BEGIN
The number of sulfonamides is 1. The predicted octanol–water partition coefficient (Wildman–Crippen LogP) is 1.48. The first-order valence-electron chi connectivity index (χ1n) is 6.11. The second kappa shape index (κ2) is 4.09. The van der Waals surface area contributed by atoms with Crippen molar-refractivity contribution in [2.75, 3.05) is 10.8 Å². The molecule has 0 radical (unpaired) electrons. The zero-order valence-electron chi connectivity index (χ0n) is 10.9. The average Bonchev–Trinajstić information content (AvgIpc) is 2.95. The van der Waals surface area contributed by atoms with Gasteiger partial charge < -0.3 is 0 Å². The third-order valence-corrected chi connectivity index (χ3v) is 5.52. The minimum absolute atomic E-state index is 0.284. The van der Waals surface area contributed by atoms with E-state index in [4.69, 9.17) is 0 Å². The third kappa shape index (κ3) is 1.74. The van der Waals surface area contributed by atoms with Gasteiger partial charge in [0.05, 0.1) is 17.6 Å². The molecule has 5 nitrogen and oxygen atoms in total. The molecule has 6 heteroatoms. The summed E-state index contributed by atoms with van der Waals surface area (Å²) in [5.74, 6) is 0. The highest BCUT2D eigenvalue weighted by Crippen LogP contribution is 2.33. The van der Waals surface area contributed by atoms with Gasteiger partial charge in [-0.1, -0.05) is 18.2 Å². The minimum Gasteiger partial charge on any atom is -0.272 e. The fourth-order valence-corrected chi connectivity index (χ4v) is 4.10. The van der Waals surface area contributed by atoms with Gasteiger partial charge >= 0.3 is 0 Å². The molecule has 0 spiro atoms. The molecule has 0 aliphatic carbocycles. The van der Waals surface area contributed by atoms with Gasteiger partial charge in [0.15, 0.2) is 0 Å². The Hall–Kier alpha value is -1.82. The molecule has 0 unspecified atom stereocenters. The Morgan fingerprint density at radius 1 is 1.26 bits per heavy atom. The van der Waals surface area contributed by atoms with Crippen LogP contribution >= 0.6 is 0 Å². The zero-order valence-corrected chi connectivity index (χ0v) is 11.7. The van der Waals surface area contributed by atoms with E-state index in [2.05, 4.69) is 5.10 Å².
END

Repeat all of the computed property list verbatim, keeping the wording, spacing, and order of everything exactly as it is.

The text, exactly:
The number of sulfonamides is 1. The predicted octanol–water partition coefficient (Wildman–Crippen LogP) is 1.48. The first-order valence-electron chi connectivity index (χ1n) is 6.11. The second kappa shape index (κ2) is 4.09. The van der Waals surface area contributed by atoms with Crippen molar-refractivity contribution in [2.75, 3.05) is 10.8 Å². The molecule has 0 radical (unpaired) electrons. The zero-order valence-electron chi connectivity index (χ0n) is 10.9. The average Bonchev–Trinajstić information content (AvgIpc) is 2.95. The van der Waals surface area contributed by atoms with Gasteiger partial charge < -0.3 is 0 Å². The third-order valence-corrected chi connectivity index (χ3v) is 5.52. The minimum absolute atomic E-state index is 0.284. The van der Waals surface area contributed by atoms with E-state index in [4.69, 9.17) is 0 Å². The third kappa shape index (κ3) is 1.74. The van der Waals surface area contributed by atoms with Gasteiger partial charge in [0.05, 0.1) is 17.6 Å². The molecule has 5 nitrogen and oxygen atoms in total. The molecule has 6 heteroatoms. The summed E-state index contributed by atoms with van der Waals surface area (Å²) in [5.74, 6) is 0. The highest BCUT2D eigenvalue weighted by Crippen LogP contribution is 2.33. The van der Waals surface area contributed by atoms with Gasteiger partial charge in [-0.1, -0.05) is 18.2 Å². The minimum Gasteiger partial charge on any atom is -0.272 e. The fourth-order valence-corrected chi connectivity index (χ4v) is 4.10. The van der Waals surface area contributed by atoms with Gasteiger partial charge >= 0.3 is 0 Å². The molecule has 0 spiro atoms. The molecule has 0 aliphatic carbocycles. The van der Waals surface area contributed by atoms with Gasteiger partial charge in [0.15, 0.2) is 0 Å². The Hall–Kier alpha value is -1.82. The molecule has 0 unspecified atom stereocenters. The Morgan fingerprint density at radius 1 is 1.26 bits per heavy atom. The van der Waals surface area contributed by atoms with Crippen LogP contribution >= 0.6 is 0 Å². The zero-order valence-corrected chi connectivity index (χ0v) is 11.7. The van der Waals surface area contributed by atoms with E-state index in [2.05, 4.69) is 5.10 Å².